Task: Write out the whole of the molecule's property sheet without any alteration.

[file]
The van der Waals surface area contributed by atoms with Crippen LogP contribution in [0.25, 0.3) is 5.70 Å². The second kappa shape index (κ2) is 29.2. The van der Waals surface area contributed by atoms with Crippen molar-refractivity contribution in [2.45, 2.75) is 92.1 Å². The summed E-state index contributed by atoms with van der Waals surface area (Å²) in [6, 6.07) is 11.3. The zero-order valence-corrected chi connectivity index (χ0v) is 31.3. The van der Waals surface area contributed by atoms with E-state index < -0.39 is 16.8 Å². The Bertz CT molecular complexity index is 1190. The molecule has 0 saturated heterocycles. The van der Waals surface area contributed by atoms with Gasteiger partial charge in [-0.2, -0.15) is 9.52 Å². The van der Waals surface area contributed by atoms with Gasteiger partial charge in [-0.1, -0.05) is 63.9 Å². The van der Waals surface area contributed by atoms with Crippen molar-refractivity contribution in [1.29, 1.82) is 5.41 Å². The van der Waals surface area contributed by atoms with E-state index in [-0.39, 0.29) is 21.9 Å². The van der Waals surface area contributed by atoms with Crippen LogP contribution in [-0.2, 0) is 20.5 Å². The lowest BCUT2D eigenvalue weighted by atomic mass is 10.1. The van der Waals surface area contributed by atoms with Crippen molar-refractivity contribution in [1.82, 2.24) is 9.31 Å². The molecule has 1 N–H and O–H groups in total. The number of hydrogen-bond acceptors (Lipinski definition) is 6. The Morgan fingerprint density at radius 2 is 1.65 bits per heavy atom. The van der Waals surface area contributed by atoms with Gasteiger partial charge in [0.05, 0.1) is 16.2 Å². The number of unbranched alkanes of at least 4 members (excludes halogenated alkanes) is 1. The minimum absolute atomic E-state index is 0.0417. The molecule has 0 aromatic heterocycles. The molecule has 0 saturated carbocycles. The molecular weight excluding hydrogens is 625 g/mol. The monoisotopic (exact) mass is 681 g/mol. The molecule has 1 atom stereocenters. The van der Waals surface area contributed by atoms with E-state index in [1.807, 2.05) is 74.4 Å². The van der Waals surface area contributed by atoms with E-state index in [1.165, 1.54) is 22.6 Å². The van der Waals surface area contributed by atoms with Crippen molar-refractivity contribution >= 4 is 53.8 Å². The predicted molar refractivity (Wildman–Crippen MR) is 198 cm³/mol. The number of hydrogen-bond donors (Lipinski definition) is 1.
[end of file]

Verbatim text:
The van der Waals surface area contributed by atoms with Crippen LogP contribution in [0.25, 0.3) is 5.70 Å². The second kappa shape index (κ2) is 29.2. The van der Waals surface area contributed by atoms with Crippen molar-refractivity contribution in [2.45, 2.75) is 92.1 Å². The summed E-state index contributed by atoms with van der Waals surface area (Å²) in [6, 6.07) is 11.3. The zero-order valence-corrected chi connectivity index (χ0v) is 31.3. The van der Waals surface area contributed by atoms with E-state index < -0.39 is 16.8 Å². The Bertz CT molecular complexity index is 1190. The molecule has 0 saturated heterocycles. The van der Waals surface area contributed by atoms with Gasteiger partial charge in [-0.2, -0.15) is 9.52 Å². The van der Waals surface area contributed by atoms with Gasteiger partial charge in [-0.1, -0.05) is 63.9 Å². The van der Waals surface area contributed by atoms with Crippen molar-refractivity contribution in [1.29, 1.82) is 5.41 Å². The van der Waals surface area contributed by atoms with E-state index in [-0.39, 0.29) is 21.9 Å². The van der Waals surface area contributed by atoms with Crippen LogP contribution in [-0.2, 0) is 20.5 Å². The lowest BCUT2D eigenvalue weighted by atomic mass is 10.1. The van der Waals surface area contributed by atoms with Crippen molar-refractivity contribution in [1.82, 2.24) is 9.31 Å². The molecule has 1 N–H and O–H groups in total. The number of hydrogen-bond acceptors (Lipinski definition) is 6. The Morgan fingerprint density at radius 2 is 1.65 bits per heavy atom. The van der Waals surface area contributed by atoms with Gasteiger partial charge in [0.05, 0.1) is 16.2 Å². The number of unbranched alkanes of at least 4 members (excludes halogenated alkanes) is 1. The minimum absolute atomic E-state index is 0.0417. The molecule has 0 aromatic heterocycles. The molecule has 0 saturated carbocycles. The molecular weight excluding hydrogens is 625 g/mol. The monoisotopic (exact) mass is 681 g/mol. The molecule has 1 atom stereocenters. The van der Waals surface area contributed by atoms with E-state index in [1.807, 2.05) is 74.4 Å². The van der Waals surface area contributed by atoms with E-state index in [1.165, 1.54) is 22.6 Å². The van der Waals surface area contributed by atoms with Crippen molar-refractivity contribution >= 4 is 53.8 Å². The predicted molar refractivity (Wildman–Crippen MR) is 198 cm³/mol. The number of hydrogen-bond donors (Lipinski definition) is 1.